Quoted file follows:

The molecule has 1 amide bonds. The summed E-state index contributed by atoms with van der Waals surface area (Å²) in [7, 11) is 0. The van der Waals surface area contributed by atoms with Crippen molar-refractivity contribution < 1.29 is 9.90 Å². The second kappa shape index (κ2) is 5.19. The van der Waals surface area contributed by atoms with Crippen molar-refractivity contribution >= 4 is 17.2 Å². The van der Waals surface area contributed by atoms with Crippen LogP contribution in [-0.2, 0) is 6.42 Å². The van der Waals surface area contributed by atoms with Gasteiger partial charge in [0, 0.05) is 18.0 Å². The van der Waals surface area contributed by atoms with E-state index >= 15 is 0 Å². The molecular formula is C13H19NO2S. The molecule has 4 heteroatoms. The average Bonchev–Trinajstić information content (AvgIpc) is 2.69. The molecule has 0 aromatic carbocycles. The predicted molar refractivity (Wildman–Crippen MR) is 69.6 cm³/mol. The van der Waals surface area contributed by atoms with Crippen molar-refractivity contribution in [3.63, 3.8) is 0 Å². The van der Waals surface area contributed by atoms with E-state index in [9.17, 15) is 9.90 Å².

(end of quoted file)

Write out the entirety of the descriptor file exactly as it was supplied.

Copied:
The molecule has 1 amide bonds. The summed E-state index contributed by atoms with van der Waals surface area (Å²) in [7, 11) is 0. The van der Waals surface area contributed by atoms with Crippen molar-refractivity contribution < 1.29 is 9.90 Å². The second kappa shape index (κ2) is 5.19. The van der Waals surface area contributed by atoms with Crippen molar-refractivity contribution >= 4 is 17.2 Å². The van der Waals surface area contributed by atoms with Crippen LogP contribution in [-0.2, 0) is 6.42 Å². The van der Waals surface area contributed by atoms with Gasteiger partial charge in [0, 0.05) is 18.0 Å². The van der Waals surface area contributed by atoms with E-state index >= 15 is 0 Å². The molecular formula is C13H19NO2S. The molecule has 4 heteroatoms. The average Bonchev–Trinajstić information content (AvgIpc) is 2.69. The molecule has 0 aromatic carbocycles. The predicted molar refractivity (Wildman–Crippen MR) is 69.6 cm³/mol. The van der Waals surface area contributed by atoms with Crippen molar-refractivity contribution in [3.63, 3.8) is 0 Å². The van der Waals surface area contributed by atoms with E-state index in [9.17, 15) is 9.90 Å².